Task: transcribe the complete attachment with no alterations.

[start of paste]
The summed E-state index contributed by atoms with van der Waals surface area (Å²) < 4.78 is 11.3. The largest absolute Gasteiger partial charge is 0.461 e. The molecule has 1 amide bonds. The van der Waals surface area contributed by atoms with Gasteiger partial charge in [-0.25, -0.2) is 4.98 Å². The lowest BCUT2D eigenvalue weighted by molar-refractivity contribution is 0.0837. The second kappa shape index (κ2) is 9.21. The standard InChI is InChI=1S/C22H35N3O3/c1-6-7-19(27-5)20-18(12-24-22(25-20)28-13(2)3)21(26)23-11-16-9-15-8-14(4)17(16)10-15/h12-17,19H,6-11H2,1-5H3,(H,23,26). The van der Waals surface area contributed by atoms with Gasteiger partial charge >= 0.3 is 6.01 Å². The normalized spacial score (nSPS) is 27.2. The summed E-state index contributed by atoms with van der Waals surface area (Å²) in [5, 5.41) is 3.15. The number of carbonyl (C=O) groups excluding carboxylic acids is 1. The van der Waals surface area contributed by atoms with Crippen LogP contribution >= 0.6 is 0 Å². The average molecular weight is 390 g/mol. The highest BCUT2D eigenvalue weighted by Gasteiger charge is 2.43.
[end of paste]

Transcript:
The summed E-state index contributed by atoms with van der Waals surface area (Å²) < 4.78 is 11.3. The largest absolute Gasteiger partial charge is 0.461 e. The molecule has 1 amide bonds. The van der Waals surface area contributed by atoms with Gasteiger partial charge in [-0.25, -0.2) is 4.98 Å². The lowest BCUT2D eigenvalue weighted by molar-refractivity contribution is 0.0837. The second kappa shape index (κ2) is 9.21. The standard InChI is InChI=1S/C22H35N3O3/c1-6-7-19(27-5)20-18(12-24-22(25-20)28-13(2)3)21(26)23-11-16-9-15-8-14(4)17(16)10-15/h12-17,19H,6-11H2,1-5H3,(H,23,26). The van der Waals surface area contributed by atoms with Gasteiger partial charge >= 0.3 is 6.01 Å². The normalized spacial score (nSPS) is 27.2. The summed E-state index contributed by atoms with van der Waals surface area (Å²) in [5, 5.41) is 3.15. The number of carbonyl (C=O) groups excluding carboxylic acids is 1. The van der Waals surface area contributed by atoms with Crippen LogP contribution >= 0.6 is 0 Å². The average molecular weight is 390 g/mol. The highest BCUT2D eigenvalue weighted by Gasteiger charge is 2.43.